By Robert E. Holden and Carlos J. Moreno
On October 1st, 2012, the Environmental Protection Agency (“EPA”) released the final NPDES general permit for discharges from oil and gas facilities in the western and central portion of the Outer Continental Shelf of the Gulf of Mexico (the “final permit”). The final permit has yet to be published in the Federal Register, but it is available here.
Operators already covered under the 2007 permit have until January 31, 2013 to file new Notices of Intent (“NOIs”) for continuous coverage. Permit coverage and compliance under the terms of the 2012 permit start when the new NOI is filed.
While many of the changes were already spelled out in the proposed permit, and summarized in our April 12, 2012 blog entry, operators should pay close attention to new provisions related to permit coverage. The final permit defines “Operator” as a party that falls in one of three categories: (1) Primary Operator (leaseholder or designated operator registered with BOEM), (2) Day-to-day Operator, and (3) vessel operator. The Primary Operator is the one that submits the NOI for coverage by block. However, other operators or vessel operators must file separate NOIs for discharges directly under their control but beyond the Primary Operator’s control (unless the Primary Operator already covered those discharges in its NOI).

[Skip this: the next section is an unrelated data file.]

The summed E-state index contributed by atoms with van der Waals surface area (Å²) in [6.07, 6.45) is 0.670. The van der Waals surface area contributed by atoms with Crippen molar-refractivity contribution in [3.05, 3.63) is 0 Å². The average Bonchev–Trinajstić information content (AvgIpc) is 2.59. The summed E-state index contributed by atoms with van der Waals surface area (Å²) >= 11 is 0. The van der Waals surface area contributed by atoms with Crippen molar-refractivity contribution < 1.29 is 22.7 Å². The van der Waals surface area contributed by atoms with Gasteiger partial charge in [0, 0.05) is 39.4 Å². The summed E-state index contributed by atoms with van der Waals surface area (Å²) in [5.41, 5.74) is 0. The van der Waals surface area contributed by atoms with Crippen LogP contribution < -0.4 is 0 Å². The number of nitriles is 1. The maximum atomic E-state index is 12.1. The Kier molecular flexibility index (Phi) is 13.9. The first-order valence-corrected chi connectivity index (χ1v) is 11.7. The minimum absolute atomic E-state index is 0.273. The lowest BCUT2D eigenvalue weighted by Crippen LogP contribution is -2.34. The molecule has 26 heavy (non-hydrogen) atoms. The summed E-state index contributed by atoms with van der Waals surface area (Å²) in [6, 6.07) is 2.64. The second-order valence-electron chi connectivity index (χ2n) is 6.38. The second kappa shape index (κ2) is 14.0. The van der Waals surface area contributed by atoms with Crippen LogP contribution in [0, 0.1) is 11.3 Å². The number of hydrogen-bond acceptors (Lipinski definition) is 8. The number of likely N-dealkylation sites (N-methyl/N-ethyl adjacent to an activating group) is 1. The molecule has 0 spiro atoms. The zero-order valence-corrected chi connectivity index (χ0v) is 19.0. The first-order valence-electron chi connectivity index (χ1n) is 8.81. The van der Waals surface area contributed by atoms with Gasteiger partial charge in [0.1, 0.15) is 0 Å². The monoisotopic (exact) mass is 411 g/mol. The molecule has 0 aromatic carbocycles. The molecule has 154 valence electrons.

This new language creates important changes in how discharges from Mobile Offshore Drilling Units (“MODUs”) are permitted in most of the Gulf of Mexico.
- Typically, the MODU operator will now have to obtain coverage for discharges that are solely controlled by it. These could include deck drainage, sanitary and domestic waste, and Cooling Water Intake Structure (“CWIS”) requirements.
- To address this issue, Oil and Gas Operators and Drilling Contractors may want to review their contractual provision on NPDES responsibility for all types of discharges.
- The MODU operator would have to obtain coverage in each lease block they plan to discharge in. The NOI for each new location must be submitted before the MODU commences drilling operations.
- The OCS operator’s existing discharges must be reauthorized by submission of a new NOI before January 31, 2013. This change may severely impact drilling in the event of expiration of coverage without timely NOI submission, undercutting permit continuation theories under the Administrative Procedures Act.
- NOI submittal must be done electronically and will require identification of the types of discharges under the control of the operator requesting coverage.